You easily could become a certification champion in your place of employment — and that only can enhance your future career.”
— Robert G. Hess Jr., RN

Close the gap
Jennifer Mensik, PhD, RN, FAAN, also discussed the positive impacts on salary of becoming certified in her article,
“Can nursing certification help close the gender pay gap?”
. With data from our salary research report showing men make more money than women, many nurses want to know why, she said. What the report found was although men had a shorter tenure in nursing yet made about $6,000 more than women, certification could close the gender wage gap. Mensik highlights numbers from the report showing certified male nurses earning an average salary of $81,672 and certified female nurses an average salary of $80,420. Without certification, men earned an average salary of $78,342 while women earned an average salary of $68,227. “Certification helps to close the salary gap for women in nursing,” Mensik said. “But why is there a pay gap in nursing? I still can’t answer that for you, and there is a lot of stipulation out there. I still am venturing to say there is an unconscious bias that influences offering pay regardless of human resource controls.” Certification ranks high in the article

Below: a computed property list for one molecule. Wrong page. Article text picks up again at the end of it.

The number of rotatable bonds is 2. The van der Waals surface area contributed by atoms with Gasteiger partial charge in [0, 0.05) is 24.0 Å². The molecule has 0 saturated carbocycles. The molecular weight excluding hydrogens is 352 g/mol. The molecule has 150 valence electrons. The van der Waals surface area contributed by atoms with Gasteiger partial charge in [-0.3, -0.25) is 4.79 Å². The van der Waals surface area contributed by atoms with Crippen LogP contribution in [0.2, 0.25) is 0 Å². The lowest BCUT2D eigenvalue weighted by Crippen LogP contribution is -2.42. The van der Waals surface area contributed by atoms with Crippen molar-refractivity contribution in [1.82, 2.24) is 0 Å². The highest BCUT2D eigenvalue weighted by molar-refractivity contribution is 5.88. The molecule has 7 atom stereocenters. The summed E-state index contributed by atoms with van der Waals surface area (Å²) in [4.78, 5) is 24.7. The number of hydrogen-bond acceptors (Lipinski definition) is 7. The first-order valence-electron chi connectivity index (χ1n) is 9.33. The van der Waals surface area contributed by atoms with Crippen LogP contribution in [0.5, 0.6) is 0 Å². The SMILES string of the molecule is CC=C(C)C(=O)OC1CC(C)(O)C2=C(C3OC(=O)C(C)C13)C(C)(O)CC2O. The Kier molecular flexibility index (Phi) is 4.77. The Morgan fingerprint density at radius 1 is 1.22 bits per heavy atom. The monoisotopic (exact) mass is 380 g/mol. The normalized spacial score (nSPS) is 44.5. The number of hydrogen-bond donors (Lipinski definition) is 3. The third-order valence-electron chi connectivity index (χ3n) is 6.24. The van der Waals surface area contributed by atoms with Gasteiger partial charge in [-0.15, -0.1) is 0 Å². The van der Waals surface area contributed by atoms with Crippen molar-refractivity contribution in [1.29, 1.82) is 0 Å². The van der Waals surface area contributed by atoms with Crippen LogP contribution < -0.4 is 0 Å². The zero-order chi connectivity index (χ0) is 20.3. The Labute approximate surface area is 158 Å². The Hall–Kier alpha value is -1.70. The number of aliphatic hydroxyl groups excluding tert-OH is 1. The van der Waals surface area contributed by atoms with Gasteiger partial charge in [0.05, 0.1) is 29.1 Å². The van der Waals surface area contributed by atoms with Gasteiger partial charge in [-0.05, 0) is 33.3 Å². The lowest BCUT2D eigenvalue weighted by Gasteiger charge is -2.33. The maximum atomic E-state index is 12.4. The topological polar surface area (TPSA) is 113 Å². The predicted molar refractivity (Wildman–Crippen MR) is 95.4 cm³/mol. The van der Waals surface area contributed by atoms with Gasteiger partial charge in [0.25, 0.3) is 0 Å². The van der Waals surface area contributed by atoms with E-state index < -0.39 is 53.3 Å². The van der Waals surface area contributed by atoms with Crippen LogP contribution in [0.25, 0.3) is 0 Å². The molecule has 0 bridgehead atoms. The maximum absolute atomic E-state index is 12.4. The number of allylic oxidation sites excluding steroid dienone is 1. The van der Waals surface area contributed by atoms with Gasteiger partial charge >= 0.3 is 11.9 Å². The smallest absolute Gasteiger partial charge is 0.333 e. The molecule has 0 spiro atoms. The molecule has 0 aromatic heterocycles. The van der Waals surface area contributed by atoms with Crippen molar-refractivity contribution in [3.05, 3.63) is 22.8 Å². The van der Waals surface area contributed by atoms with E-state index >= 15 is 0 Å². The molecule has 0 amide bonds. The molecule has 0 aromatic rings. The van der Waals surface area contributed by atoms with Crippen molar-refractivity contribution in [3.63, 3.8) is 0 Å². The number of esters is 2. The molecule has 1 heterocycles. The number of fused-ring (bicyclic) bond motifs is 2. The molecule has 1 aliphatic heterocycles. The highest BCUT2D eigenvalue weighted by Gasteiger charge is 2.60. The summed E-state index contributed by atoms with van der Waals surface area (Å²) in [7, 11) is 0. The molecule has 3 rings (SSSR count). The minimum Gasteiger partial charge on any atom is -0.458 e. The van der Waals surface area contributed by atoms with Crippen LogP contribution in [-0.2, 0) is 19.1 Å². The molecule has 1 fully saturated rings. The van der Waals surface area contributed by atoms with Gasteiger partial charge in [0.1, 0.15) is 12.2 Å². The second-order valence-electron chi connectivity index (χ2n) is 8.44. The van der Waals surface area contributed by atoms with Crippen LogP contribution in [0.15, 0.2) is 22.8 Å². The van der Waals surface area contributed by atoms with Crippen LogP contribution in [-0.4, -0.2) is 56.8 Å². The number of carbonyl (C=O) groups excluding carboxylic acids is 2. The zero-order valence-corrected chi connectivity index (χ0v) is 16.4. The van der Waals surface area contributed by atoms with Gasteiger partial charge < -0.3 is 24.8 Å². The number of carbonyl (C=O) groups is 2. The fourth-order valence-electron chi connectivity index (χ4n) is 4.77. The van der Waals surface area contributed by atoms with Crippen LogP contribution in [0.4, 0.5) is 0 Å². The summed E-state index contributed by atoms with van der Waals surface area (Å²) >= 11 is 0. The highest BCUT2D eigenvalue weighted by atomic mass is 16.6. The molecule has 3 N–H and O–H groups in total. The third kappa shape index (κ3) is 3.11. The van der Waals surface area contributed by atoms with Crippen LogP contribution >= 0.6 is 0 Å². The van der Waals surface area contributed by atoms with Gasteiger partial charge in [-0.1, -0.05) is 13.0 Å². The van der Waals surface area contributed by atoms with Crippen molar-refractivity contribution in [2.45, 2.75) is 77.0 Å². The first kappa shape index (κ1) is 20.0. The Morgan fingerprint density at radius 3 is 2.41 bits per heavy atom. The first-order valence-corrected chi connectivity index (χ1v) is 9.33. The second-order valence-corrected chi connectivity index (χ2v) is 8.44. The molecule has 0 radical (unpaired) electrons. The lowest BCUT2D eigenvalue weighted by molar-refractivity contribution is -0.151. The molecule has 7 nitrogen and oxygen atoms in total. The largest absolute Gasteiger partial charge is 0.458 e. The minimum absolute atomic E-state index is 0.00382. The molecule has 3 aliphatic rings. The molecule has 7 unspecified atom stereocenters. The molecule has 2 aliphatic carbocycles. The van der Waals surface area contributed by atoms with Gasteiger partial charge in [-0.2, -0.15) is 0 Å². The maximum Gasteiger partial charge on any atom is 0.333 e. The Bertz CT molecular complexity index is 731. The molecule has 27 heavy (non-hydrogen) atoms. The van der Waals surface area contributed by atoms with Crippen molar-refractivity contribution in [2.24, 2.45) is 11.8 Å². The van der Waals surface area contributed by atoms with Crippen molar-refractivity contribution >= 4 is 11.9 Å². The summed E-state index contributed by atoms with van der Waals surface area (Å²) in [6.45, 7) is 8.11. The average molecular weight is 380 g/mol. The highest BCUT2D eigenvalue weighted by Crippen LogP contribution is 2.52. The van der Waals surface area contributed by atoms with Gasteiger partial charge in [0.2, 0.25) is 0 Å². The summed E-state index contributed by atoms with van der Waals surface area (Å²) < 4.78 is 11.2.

"10 tips for a successful nursing career in 2018"
. The list, authored by Hess, offers valuable advice with assessing plans for further education, including earning certifications, ranked No. 4. “Look for obvious holes in your education and find ways to fill them,” Hess said. “For example, have you been thinking about, but avoiding, a certification exam in your specialty? Maybe this is the year you prepare by completing a certification review course. Your education doesn’t need to be a looming, formal, academic program. Your learning should be ongoing, as in continuing education, and fun.”